Whether it be for a wedding, business meeting or returning from a trip, the culture of gift giving in Japan is one of the most prevalent in the world.In Japan gifts are given for almost any occasion, from graduating to weddings and even to finalise a business deal. However, unlike in some other cultures, in Japan the emphasis is more on the ritual of gift giving than the gift itself…
When to Give Gifts
Although they do not typically celebrate birthdays or Christmas in Japan, this has become more popular due to strong influences from the West in recent years. Younger generations in particular are observing these occasions more and more.
‘Ochugen’ occurs during summer, in the middle of the year, and gifts are given as a sign of gratitude to others. ‘Oseibo’ occurs in December and is seen as a sign of indebtedness. The gifts are normally food or alcohol related – given to family members, close friends and colleagues. This is in keeping with the Japanese custom of Giri – a kind of obligation or duty.
It is crucial to follow certain traditions in terms of Japanese gifting etiquette:
- It is important to give and receive gifts with both hands; a sign of respect
- When receiving a gift, one ought to modestly refuse the present up to three times before finally accepting
- It is considered rude to give a present to only one person when in a group of many people
- It is also seen to be rude if one opens a gift in front of a large group of people
- To give a gift at the beginning of any meeting or encounter is deemed to be a way of rushing proceedings. Presents should always be proffered at the end
One superstitious quirk in Japan relates to numbers. Giving a gift in pairs is seen to be extremely lucky, whereas offering four or nine of anything is seen to be unlucky and is best avoided.
It is common to give money as a wedding gift which should be offered in an odd number. If an even number of money is given, this is seen to be easily divided between the couple and so brings about superstition that the pair might split.
It’s All in the Presentation
How a gift it is presented is just as important as what is inside; along with bows, ribbon and beautiful paper, it is also customary to present gifts in cloths which can be re-used.
These are known as Furoshiki (originally meaning bath spread – as they were used in ancient times to wrap a bather’s clothes) and have been a way to wrap and conceal gifts for a long time in Japan.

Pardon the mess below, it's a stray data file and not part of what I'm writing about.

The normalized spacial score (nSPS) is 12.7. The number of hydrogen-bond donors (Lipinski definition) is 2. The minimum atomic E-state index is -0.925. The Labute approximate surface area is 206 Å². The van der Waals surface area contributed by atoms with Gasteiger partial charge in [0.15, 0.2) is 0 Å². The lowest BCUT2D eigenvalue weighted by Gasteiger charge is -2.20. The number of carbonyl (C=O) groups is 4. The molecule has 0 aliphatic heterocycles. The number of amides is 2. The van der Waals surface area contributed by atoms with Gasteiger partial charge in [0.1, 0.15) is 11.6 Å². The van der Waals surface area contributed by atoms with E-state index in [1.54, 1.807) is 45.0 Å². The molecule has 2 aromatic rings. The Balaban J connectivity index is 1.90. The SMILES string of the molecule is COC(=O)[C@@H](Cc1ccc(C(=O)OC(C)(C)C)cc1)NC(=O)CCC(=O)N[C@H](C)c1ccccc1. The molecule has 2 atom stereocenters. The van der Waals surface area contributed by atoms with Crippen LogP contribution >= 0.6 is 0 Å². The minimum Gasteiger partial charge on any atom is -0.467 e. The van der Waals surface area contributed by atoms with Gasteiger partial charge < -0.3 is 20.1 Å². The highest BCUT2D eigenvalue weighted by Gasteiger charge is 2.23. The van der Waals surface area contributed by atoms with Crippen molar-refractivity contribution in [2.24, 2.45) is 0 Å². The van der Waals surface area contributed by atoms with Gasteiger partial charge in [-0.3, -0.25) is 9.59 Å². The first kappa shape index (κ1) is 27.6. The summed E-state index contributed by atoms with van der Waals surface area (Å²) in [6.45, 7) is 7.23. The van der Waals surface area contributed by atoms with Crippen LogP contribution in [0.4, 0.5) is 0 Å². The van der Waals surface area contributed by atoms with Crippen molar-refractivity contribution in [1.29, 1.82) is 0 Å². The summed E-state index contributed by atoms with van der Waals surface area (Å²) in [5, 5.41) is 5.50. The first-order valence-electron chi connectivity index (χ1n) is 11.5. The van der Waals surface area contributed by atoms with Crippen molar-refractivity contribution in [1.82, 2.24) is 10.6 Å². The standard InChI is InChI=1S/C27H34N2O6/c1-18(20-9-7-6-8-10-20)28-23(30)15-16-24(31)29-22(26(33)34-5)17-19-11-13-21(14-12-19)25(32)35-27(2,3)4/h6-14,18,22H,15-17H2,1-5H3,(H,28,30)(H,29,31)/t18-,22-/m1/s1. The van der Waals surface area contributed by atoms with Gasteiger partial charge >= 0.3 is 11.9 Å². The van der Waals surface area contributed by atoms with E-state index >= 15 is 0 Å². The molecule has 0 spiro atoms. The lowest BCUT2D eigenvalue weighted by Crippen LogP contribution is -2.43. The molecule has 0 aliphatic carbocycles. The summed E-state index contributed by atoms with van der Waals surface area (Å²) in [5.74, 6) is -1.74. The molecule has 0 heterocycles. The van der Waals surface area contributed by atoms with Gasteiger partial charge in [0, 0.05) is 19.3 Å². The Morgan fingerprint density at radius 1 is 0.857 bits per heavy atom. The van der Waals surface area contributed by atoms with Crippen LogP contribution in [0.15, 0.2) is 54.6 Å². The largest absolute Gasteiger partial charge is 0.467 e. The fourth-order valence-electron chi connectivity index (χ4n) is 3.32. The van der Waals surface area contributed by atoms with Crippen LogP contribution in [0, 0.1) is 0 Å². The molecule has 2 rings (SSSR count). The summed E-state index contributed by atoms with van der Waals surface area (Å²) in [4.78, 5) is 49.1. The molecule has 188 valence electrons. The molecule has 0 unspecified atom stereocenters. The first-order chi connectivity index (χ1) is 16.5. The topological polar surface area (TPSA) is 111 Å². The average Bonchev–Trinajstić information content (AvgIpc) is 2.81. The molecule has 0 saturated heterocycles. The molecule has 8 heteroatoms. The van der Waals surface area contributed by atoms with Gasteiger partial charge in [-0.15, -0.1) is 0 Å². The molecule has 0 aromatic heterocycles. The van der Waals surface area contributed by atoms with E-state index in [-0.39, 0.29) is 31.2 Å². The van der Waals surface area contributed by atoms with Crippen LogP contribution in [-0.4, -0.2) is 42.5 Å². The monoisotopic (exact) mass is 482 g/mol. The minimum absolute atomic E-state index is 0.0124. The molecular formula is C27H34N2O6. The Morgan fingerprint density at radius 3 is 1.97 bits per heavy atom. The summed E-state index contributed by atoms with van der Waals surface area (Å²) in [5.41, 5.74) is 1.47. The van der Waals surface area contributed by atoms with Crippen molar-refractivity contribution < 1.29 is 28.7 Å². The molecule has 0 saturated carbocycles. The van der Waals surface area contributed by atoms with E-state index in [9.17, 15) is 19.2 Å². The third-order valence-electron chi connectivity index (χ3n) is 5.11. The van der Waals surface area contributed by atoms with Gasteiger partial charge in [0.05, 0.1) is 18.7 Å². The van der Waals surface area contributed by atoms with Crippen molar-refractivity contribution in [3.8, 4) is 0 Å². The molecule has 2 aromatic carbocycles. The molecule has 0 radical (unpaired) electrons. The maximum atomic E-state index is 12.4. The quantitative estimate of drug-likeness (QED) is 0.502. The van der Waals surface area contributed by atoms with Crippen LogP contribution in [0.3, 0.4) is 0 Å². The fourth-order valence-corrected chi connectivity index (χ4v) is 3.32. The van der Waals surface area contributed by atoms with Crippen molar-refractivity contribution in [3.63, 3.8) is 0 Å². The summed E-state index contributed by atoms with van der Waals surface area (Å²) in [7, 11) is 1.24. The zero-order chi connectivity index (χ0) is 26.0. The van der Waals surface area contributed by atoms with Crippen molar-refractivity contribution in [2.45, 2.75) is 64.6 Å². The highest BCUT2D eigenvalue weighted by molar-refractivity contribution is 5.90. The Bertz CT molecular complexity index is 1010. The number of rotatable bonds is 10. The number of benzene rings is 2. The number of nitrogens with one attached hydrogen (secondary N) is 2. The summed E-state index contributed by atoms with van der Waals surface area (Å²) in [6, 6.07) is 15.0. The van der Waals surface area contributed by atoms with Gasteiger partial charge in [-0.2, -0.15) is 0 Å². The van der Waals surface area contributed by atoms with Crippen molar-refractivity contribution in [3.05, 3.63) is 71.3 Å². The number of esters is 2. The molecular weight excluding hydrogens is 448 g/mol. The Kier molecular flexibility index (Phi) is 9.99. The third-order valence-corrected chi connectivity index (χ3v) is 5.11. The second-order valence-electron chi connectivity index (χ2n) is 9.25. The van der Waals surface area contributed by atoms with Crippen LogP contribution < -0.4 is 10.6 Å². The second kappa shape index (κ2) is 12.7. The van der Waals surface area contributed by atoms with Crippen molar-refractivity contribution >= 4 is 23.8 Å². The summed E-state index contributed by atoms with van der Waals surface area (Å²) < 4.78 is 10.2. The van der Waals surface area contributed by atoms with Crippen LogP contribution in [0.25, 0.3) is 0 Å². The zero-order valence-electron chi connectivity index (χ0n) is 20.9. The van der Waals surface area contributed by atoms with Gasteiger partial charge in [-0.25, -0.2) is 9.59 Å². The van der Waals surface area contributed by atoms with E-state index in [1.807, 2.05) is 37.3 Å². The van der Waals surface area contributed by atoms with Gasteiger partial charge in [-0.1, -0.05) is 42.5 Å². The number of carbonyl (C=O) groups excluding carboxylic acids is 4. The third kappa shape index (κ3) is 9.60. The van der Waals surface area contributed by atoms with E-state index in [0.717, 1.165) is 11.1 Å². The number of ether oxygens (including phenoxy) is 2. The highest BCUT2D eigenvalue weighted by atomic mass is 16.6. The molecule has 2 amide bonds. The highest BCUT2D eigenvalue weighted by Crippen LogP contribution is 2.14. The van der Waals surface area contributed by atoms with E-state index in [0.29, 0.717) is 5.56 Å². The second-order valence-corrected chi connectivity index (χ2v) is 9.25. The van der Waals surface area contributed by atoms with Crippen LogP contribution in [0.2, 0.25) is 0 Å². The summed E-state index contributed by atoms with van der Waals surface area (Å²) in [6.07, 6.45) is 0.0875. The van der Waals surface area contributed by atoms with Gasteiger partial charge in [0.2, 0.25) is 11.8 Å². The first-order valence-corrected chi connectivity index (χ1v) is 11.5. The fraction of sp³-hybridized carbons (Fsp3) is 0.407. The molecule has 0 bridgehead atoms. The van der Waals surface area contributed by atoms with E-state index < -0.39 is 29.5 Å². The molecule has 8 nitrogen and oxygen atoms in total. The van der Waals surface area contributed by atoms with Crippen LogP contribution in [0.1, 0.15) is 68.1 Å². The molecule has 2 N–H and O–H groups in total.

The colour of a gift’s presentation is just as important as how you present it. Pastel colours are best, as red is most commonly associated with funerals or sexuality and bright colours are thought to be ostentatious.
Another important occasion when Japanese give gifts is Omiyage which is a tradition whereby travellers bring back gifts for friends, family and co-workers.
This dates back to the Edo period when a lucky few would go on pilgrimages and bring back souvenirs for the villagers who weren’t able to go. Because of this custom there are many ‘Omiyage’ shops in Japan, which specialise in tourist and souvenir gifts.
It is also quite common for women to gift men chocolates on Valentine’s Day. The day was first introduced in Japan in 1936 and has since developed into a tradition: women offer out chocolates to all their male friends and co-workers, with their favourite receiving the best and most chocolate.
Unpopular males aren’t quite so lucky – receiving a sparse amount of the cheapest chocolate. On March 14, known as a ‘reply day’, men are then expected to return a gift of at least three times the value. Oftentimes this will be jewellery. If a male were not to return the gift, it would be seen as an indication that he considers himself above his female friend.
Lastly, we come to the tradition of O-kaeshi, simply a gift to say thank you. These are given commonly at weddings or parties and should normally be half the price of the original gift.
Sophie is an etiquette coach who has the rare ability to make the intricacies of etiquette approachable and fun. She travels around the world coaching families, individuals, corporates and independent schools. Sophie has honed her craft without losing her easy-going charm.